I know this area very well because I work behind the Court (the building on the left of the artist's impression). I ride to work every day and purposely avoid this road, choosing instead to use the dual-carriageway A61 with it's slightly dodgy cycle lane because it is safer! This road is actually a major route out of the city centre to the A61 and M1 motorway. It's basically a short-cut straight through the city up-and-over to join up the ring road without going all the way round.

Wherever they came across the idea that this road is quiet baffles me. It is a major bus route (there's even a Stagecoach bus in the bloody graphic!!!) and West Bar Police station is a little further on, so there are either buses thundering along or Police cars responding with blues and twos going- or both. Add to that the handful of carparks in the local area where the thousands of people park up and walk to their offices etc.

To use the phrase "redundant roads" to describe this section is ludicrous. I cross it every day when walking up into the city centre for lunch and can promise you it is not quiet or redundant. To make matters worse, they're planning a shared-use path that will run along right in front of the Crown court and the family court, where many people- simply due to the activity that goes on in these building- convene outside on the paths, often just standing about talking, smoking, crying etc... Planning to allow cyclists to zoom through on a shared lane is an awful idea all things considered.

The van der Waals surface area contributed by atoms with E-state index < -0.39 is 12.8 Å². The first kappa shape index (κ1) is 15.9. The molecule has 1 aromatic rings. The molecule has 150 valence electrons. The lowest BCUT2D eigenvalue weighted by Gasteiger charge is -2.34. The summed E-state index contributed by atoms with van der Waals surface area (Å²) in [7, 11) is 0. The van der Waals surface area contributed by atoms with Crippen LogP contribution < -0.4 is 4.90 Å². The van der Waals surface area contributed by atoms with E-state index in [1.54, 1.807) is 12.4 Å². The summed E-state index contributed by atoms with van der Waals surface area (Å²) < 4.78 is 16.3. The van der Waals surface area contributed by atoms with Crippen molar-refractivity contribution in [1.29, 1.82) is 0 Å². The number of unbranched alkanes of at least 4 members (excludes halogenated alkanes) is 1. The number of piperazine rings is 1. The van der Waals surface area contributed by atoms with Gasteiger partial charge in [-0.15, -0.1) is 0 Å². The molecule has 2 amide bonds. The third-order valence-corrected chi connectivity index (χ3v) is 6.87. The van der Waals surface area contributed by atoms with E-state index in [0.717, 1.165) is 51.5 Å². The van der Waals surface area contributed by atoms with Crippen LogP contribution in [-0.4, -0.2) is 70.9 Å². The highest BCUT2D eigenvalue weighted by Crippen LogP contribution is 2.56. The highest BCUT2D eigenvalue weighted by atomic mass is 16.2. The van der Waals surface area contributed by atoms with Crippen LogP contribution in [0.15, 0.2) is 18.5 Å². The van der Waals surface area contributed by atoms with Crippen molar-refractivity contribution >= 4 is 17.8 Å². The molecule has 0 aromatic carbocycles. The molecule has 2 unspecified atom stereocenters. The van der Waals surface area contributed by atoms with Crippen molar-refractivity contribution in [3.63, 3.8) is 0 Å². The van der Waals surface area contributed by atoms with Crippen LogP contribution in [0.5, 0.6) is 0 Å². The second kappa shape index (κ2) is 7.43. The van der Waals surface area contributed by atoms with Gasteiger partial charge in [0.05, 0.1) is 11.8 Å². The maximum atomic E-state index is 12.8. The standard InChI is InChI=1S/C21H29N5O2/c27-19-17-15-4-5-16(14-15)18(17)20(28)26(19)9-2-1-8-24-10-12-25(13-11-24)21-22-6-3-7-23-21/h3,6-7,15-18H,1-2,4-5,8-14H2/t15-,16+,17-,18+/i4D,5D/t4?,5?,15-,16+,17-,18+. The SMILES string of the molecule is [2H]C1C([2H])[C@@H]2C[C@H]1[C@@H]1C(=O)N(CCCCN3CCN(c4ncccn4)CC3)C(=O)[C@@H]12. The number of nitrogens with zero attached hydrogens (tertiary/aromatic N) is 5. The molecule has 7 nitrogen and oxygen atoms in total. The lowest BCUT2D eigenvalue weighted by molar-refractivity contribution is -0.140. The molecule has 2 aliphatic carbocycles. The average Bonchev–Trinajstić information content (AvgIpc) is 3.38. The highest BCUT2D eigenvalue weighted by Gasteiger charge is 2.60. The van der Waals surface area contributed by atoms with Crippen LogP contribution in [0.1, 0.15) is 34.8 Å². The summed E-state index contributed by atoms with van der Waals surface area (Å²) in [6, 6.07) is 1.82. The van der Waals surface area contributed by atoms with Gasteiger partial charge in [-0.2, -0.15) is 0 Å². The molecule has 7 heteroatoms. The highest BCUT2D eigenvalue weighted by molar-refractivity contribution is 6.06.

If this is going to go ahead, they should be installing a kerb-protected bike lane on the left of the road between the road and the green area. It should be two-way with a lane divider down the middle. The footpath and the cycle lane need to be seperate here or it will cause some problems I'm certain of that.

It's nice to see some money being spent to make this area look nicer as at the moment it is a bit ex-industrial and grey. It's next to the River Don where the factories and workshops used to be, so is under constant re-development.

I do wish the planners would engage their brains before signing the contracts though....

Toast | 8 years ago

And if it's a light use road anyway, surely this art won't be seen by any but a small minority? Aren't they basically admitting to throwing money at art on a road nobody uses - what am I missing there?

langsett | 8 years ago

So many questions, how will narrowing a road, help a bid for a busy transport interchange, without making sure that there is a safe choice for people to cycle to the station rather than drive?

Where is the money coming from ?

Simple way for the Council Leadership to prove the route is safe? Cycle it at peak periods themselves?

CarlosFerreiro | 8 years ago

If the traffic is very light then there's no problem, go filtered permeability and design in low speeds and your bike use is sorted and the enjoyment of the space improved for others at the same time.

severs1966 | 8 years ago

"Coun Leigh Bramall, told The Star […] it would be ‘very cycleable’."

Coun. Bramall does not ride a bike in the city.
As usual, this is a non-cyclist judging what cyclists need.
Or in other words, the councillor has no idea whatsoever about the subject they are discussing.

This is not acceptable. However, this is the norm in road planning.